President’s Message

Michael F. BrownMichael F. BrownSAR PresidentMichael F. BrownSAR PresidentThe summer heat now bears down on Santa Fe in the afternoons, which is hard on people but great for SAR’s flowers, which under the loving care of Isidro Gutiérrez, a member of our physical plant staff, have burst into life.

With the flowers come our summer scholars and their noontime public colloquia, which are held in SAR’s Dobkin boardroom. The talks are free and open to the public. These colloquia illustrate the range of SAR scholars and their projects. On June 29, for instance, Michael Messner (USC) talked about his study of the impact of combat experience on male veterans of different ages. On July 13, Hugh Gusterson (George Washington University) will present the results of his study of nuclear weapons labs and the challenges of continuing to create weapons that can’t readily be tested. On July 27, Tracy L. Brown (Central Michigan University) considers how the transition to US rule affected the political life of Pueblo communities in New Mexico and Arizona.

But it’s not just social science on offer at SAR. On August 3, Kelli Ford (Cherokee), our Lannan Foundation-sponsored Indigenous Writer in Residence, will give a reading from her nearly completed novel Crooked Hallelujah. The next evening there will be an artist talk and studio reception by the extraordinarily skilled basketmaker Carol Emarthle-Douglas (Arapaho/Seminole), this year’s Ronald and Susan Dubin Artist in Residence.

Santa Fe’s summer season is packed with visitors. In response, we’ve added an extra day of tours of the Indian Arts Research Center (IARC) collection and the historic SAR campus. The IARC houses over 12,000 pieces of Native American art dating from the sixth century to the current day. The 8-acre campus was the original home of Amelia Elizabeth White and her sister Martha Root White, which they built in the 1920s. Today the estate is a peaceful haven of classic Pueblo-style architecture, beautiful landscaping, and rich history, with many of the sisters’ beautiful pieces of art and furniture.

IARC Tours:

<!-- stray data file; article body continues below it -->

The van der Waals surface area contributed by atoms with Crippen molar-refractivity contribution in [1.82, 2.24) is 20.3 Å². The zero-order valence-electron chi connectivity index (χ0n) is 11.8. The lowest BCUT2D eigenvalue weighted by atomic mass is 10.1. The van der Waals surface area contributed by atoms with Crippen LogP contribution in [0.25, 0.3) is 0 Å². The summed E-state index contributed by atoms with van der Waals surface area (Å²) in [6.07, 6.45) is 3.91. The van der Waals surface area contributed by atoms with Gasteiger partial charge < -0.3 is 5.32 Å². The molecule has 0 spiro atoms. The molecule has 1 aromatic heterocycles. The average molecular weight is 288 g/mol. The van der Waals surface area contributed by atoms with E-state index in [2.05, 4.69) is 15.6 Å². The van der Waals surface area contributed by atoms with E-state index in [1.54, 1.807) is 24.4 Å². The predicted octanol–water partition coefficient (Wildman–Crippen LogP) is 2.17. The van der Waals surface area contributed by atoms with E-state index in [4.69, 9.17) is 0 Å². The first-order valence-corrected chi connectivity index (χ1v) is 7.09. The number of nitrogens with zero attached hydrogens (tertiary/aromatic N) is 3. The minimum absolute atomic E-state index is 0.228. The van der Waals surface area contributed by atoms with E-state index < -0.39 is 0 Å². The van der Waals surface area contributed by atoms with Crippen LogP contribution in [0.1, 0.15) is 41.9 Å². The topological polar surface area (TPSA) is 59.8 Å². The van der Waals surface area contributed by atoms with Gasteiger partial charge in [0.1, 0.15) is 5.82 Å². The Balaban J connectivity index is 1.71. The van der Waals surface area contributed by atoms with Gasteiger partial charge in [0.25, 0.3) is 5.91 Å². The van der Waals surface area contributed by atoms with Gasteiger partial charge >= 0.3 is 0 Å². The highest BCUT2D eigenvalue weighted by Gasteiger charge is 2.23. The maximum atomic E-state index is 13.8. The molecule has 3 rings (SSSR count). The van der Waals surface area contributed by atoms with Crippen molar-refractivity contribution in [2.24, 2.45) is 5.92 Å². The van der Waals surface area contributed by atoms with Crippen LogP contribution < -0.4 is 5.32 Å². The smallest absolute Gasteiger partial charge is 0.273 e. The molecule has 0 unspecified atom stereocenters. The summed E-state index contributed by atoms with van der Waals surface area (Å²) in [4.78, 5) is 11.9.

Wednesdays at 2 p.m. (summer months only)
Fridays at 2 p.m. (year-round)
Cost $15, Free to SAR members
Reservations required (availability subject to change).
Call 505-954-7205 to make reservations.

Walking History Tours:
Wednesdays at 10 a.m. (summer months only, weather permitting)
Fridays at 10 a.m. (year-round, weather permitting)
Cost $15, Free to SAR members
Reservations required for tours
Call 505-954-7205 to make reservations.

So there is lots to do at SAR this summer. I hope you’ll consider joining us for some or all of these varied events.

We look forward to seeing you.


Michael F. Brown

About Michael F. Brown

Raised in upstate New York, Dallas, Texas, and Kansas City, Missouri, Michael Brown received his AB degree from Princeton and a PhD in cultural anthropology from the University of Michigan. His research has covered a broad range of topics, including the indigenous peoples of Amazonia, new religious movements, and the global challenge of protecting indigenous cultural property from misuse. He has been awarded research fellowships by the National Endowment for the Humanities, the National Science Foundation, the Smithsonian Institution, and the Institute for Advanced Study. At SAR, he has been a resident scholar and a participant in two advanced seminars.

In addition to scholarly articles, Brown is the author of six books, including The Channeling Zone: American Spirituality in an Anxious Age (1997), Who Owns Native Culture? (2003), and Upriver: The Turbulent Life and Times of an Amazonian People (2014). He has also published general-interest articles and reviews in Natural History, Smithsonian, The Chronicle of Higher Education, and the New York Times Book Review. A list of his publications, many downloadable as full-text PDF files, is accessible here.

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